Take Your Seats

Tucked into an 18th century paper mill on the banks of the Schuylkill River in Philadelphia, AIM Academy is a learning environment that stimulates creativity and guides signature strengths among its students, all of whom have learning differences. In designing a space for students who might not thrive in a traditional academic environment, architects and interior designers selected furniture that would permit flexibility without taxing resources.

Classroom and Common Space Flexibility
Nontraditional learning thrives in a nontraditional facility, and an arts-based education for children with dyslexia, dysgraphia and dyscalculia particularly requires flexible space. Furniture selected for AIM Academy are like puzzle pieces; tables and desks can be reconfigured easily to support large-group instruction, collaborative project-based learning and individual study. Research shows that this approach increases student engagement and interaction, and encourages creative problem solving.

Storage is particularly important in preventing classroom chaos. Teachers need to be able to store their science kits and other tools within the classroom in cabinets and shelving that are easy for students to access. Lower school classrooms feature millwork cabinets with colorful laminate countertops and large storage closets. Maintaining orderliness and tidiness is important for learning in any classroom, but particularly so in classrooms where student learning is not uniform.

The furniture at AIM is a mix of new and repurposed furniture. Working collaboratively with Corporate Interiors, Inc., a Philadelphia-based furniture dealer, designers were made aware of creative ways to save the school money while also safeguarding the environment. Repurposed furniture was purchased from a Corporate Interiors warehouse sale; the furniture was cleaned, and the seats recovered in bright orange fabric. Private office furniture had been purchased from one of Corporate Interiors’ clients who was brokering off the collection. The savings realized from repurposing furniture was immense and kept these cast-offs out of landfills.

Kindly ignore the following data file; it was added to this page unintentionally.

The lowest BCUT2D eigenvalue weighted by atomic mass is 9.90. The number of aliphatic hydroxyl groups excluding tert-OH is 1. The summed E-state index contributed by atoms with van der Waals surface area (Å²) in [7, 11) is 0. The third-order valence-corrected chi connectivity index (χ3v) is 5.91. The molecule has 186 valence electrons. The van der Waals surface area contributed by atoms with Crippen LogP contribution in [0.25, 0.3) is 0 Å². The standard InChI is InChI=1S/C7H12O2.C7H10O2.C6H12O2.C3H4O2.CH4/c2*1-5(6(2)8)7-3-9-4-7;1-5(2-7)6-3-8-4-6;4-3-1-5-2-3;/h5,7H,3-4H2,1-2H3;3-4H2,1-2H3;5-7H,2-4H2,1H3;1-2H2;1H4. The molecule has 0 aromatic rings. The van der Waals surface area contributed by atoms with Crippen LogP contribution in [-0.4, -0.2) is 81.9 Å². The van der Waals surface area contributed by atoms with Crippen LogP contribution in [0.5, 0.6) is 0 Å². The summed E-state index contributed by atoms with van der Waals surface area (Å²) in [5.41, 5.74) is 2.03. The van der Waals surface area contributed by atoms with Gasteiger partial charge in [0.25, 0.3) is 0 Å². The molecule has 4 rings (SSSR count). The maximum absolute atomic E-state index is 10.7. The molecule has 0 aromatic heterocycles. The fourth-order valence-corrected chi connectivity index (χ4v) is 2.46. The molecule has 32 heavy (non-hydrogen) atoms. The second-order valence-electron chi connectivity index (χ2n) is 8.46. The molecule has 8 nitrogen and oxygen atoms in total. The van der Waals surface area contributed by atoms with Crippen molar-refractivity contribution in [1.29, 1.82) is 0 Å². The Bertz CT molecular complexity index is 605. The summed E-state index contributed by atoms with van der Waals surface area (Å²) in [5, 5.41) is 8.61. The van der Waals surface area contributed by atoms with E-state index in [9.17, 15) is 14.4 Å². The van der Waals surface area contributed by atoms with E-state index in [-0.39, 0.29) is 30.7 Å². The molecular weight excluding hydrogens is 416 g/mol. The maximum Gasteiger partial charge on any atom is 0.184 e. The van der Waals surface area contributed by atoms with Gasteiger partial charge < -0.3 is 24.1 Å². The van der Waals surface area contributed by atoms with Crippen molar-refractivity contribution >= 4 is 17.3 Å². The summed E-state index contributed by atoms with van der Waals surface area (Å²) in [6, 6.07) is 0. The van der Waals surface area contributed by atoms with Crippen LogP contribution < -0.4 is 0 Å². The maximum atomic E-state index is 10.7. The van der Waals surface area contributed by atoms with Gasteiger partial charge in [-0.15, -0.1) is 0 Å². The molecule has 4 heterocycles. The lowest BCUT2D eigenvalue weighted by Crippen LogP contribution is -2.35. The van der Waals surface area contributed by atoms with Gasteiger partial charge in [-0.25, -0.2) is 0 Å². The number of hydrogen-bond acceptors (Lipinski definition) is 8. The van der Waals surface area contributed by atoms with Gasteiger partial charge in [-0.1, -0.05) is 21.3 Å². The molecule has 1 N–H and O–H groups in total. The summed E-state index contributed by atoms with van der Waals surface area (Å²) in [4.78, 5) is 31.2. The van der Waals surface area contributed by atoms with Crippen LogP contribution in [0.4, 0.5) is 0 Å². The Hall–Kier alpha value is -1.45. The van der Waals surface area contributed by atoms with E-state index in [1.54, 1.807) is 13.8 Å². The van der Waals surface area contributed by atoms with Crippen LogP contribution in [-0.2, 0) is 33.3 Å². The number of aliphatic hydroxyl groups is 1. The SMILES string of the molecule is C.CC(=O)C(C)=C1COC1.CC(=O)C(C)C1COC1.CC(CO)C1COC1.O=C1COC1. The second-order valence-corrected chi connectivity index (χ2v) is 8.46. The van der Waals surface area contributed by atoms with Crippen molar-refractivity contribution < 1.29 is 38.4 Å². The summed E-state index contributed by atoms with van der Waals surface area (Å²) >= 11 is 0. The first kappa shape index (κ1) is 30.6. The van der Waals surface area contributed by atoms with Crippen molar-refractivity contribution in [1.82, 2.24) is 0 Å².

Seating, desks and tables were ordered in a height that would accommodate the specific age groups of the lower, middle and upper schools. At AIM, there are 200 students ranging from grades 1 to 12. In order for students to feel successful and independent, they need to have furniture that is comfortable. The global Resource Center, Lower School Library and student lounges feature upholstered lounge seating, ottomans for use as seating or tables and tablet-arm lounge chairs for individual work.

As the school expands, additional collaborative and individual learning spaces have begun to emerge in hallways and other spaces throughout the school. Additional adjustable height collaborative tables have been added outside the classrooms recently, accompanied by ottomans that have been very popular in the Global Resource Center and the Lower School Library. Extra help outside the classroom is more fun, as the formal chair has been replaced by informal seating. There are also bench ottomans throughout the school, providing touch down space for students and teachers.

The color pallet of the fabric on all furniture is bright, yet warm, and reflects the nurturing environment of the school. Patterns and solids have been combined to create more interest and allow for all furniture pieces to be relocated to almost anywhere in the school. While the lower school furniture features dynamic colors, the pallet becomes more sophisticated, although in the same color family, in the upper school.

AIM Academy’s approach to education is reflected in the approach that the designers took in creating the space. Research-based evidence on how furniture and spaces are used by schoolchildren informed the overall floor plan design and furniture selection. The result is bright colors, sunlight and sustainable features throughout, and a building that reflects the arts-based, college-prep curriculum. The facility celebrates the architecture of the existing building, using light, color and flexible furniture to support individual learning as well as collaboration between students. 

Jennifer Crawford, AIA, is the managing partner at Blackney Hayes Architects, a Philadelphia firm that specializes in the design of school facilities. Ellen Farber, Associate IIDA, Allied ASID, is principal of the Philadelphia-based firm Ellen Farber Interior Design. She was responsible for the selection and purchase of furniture for AIM Academy.